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  • Writer's pictureThe San Juan Daily Star

Israeli reservists threaten mass resignations if judicial plan proceeds


In March, Israeli military reservists protested plans by Prime Minister Benjamin Netanyahu’s right-wing government to overhaul the judicial system. They are renewing those protests now.

By Ronen Bergman and Patrick Kingsley


At least 180 senior fighter pilots, elite commandos and cyberintelligence specialists in the Israeli military reserve have informed their commanders that they will no longer report for volunteer duty if the government proceeds with a plan to limit judicial influence by the end of the month.


About a dozen have already resigned, but hundreds more have discussed the possibility of doing so during in-person gatherings and online forums this week and are preparing to formally suspend their service in the coming days, according to interviews with 12 of those reservists and group resignation letters and messages seen by The New York Times.


Military leaders fear that this would significantly impact the capacity of the Israeli armed forces, particularly its air force, as well as tempt full-time soldiers to consider standing down, two senior defense officials said, speaking anonymously because of the volatility of the situation.


Israeli fighter squadrons are strongly reliant on reserve pilots who have regular civilian jobs but who volunteer for several days each month to train or participate in combat and reconnaissance missions. Israel’s regular strikes in Gaza and Syria, patrol missions over Israel, and surveillance missions over Lebanon and the occupied West Bank are frequently led by reserve pilots and drone operators, who often have more experience than those in the full-time forces.


Any future Israeli strikes on nuclear facilities in Iran would also be heavily dependent on reservists.


Their threats of resignation reflect the deep social rifts that have been widened by Prime Minister Benjamin Netanyahu’s efforts to undermine the power of the judiciary. Netanyahu’s coalition — the most right-wing in Israeli history — seeks to enact a bill by the end of July that would reduce the ways in which the government can be overruled by the Supreme Court.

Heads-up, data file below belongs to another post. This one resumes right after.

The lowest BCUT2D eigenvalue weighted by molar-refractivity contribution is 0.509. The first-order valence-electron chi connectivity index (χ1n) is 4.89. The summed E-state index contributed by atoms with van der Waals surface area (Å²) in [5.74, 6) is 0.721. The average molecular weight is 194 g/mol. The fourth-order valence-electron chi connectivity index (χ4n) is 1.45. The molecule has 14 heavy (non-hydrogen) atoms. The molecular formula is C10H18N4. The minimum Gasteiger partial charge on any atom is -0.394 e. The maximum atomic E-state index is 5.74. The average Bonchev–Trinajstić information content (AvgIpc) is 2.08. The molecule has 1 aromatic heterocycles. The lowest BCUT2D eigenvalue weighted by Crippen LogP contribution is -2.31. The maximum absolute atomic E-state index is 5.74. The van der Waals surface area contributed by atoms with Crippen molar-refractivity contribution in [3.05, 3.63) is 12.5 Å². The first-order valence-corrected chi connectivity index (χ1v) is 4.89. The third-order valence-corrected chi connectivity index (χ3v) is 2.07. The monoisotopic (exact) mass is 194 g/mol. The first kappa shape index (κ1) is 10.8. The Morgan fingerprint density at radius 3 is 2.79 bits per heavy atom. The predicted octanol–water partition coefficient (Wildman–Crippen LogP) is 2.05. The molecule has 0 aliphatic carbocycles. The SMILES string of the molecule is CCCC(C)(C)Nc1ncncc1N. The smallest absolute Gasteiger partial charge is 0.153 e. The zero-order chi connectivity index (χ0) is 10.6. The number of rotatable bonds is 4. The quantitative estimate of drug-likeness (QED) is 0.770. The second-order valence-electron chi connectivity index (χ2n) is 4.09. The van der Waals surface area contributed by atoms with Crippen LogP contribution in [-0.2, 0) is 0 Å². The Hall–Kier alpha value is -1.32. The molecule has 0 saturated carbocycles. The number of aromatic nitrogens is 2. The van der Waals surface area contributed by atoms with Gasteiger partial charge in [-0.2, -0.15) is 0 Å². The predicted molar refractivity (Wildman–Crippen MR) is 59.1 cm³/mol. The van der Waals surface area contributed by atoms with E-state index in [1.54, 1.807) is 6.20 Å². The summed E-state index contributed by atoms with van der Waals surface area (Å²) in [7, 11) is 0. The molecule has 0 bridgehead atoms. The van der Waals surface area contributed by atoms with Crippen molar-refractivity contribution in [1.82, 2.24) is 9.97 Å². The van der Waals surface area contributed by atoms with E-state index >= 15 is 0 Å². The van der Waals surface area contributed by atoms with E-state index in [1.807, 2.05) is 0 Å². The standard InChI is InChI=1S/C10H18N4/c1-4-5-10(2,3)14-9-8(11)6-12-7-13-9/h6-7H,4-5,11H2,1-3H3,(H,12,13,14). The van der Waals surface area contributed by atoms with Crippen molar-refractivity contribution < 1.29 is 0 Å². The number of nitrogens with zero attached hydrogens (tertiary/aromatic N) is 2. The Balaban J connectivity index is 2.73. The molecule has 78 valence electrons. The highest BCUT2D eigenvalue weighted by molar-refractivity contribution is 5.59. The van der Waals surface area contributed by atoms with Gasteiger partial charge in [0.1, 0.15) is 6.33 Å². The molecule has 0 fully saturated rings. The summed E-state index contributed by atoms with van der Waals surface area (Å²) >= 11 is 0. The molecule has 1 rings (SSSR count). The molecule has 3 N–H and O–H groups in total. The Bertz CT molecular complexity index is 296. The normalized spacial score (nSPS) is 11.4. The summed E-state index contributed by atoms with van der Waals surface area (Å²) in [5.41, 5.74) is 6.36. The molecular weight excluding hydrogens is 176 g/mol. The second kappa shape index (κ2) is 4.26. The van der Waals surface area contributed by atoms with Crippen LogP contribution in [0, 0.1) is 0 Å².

The bill is part of a wider raft of proposals that has set off the longest wave of protests in Israeli history, led business leaders to divest from Israel, created a standoff with the Biden administration and prompted widespread fears of civil war, according to several national polls.


To the government and its supporters, the measures would improve democracy by reducing the influence of unelected judges over elected lawmakers. The plan is “not the end of democracy but rather the strengthening of democracy,” Netanyahu said this past week.


The Israeli right has long seen the Supreme Court as an unaccountable bastion of the liberal elite that has restricted some of Israel’s efforts to establish settlements in the occupied West Bank and blocked certain privileges for ultra-Orthodox Jews.


But to the government’s critics, the Supreme Court is a crucial protector of a pluralist society. They fear that the government’s plan to limit the court would harm democracy by removing one of the few checks on government overreach, and potentially later allow Netanyahu to interfere in his ongoing trial for corruption — both claims that Netanyahu denies.


Many reservists are also concerned that the degrading of Israel’s judiciary might leave them more vulnerable to prosecution in the International Criminal Court in The Hague, Netherlands, since it might strengthen an argument, often made by critics of Israel, that the Israeli judiciary is not independent enough to hold its army to account.


The ongoing judicial overhaul is “a first and significant step on the way to a judicial coup that will lead the State of Israel toward becoming a dictatorship,” a high-ranking reservist in Unit 8200, an elite cyberintelligence unit that monitors and defends against online threats, wrote this week in a resignation message to the unit’s top commander.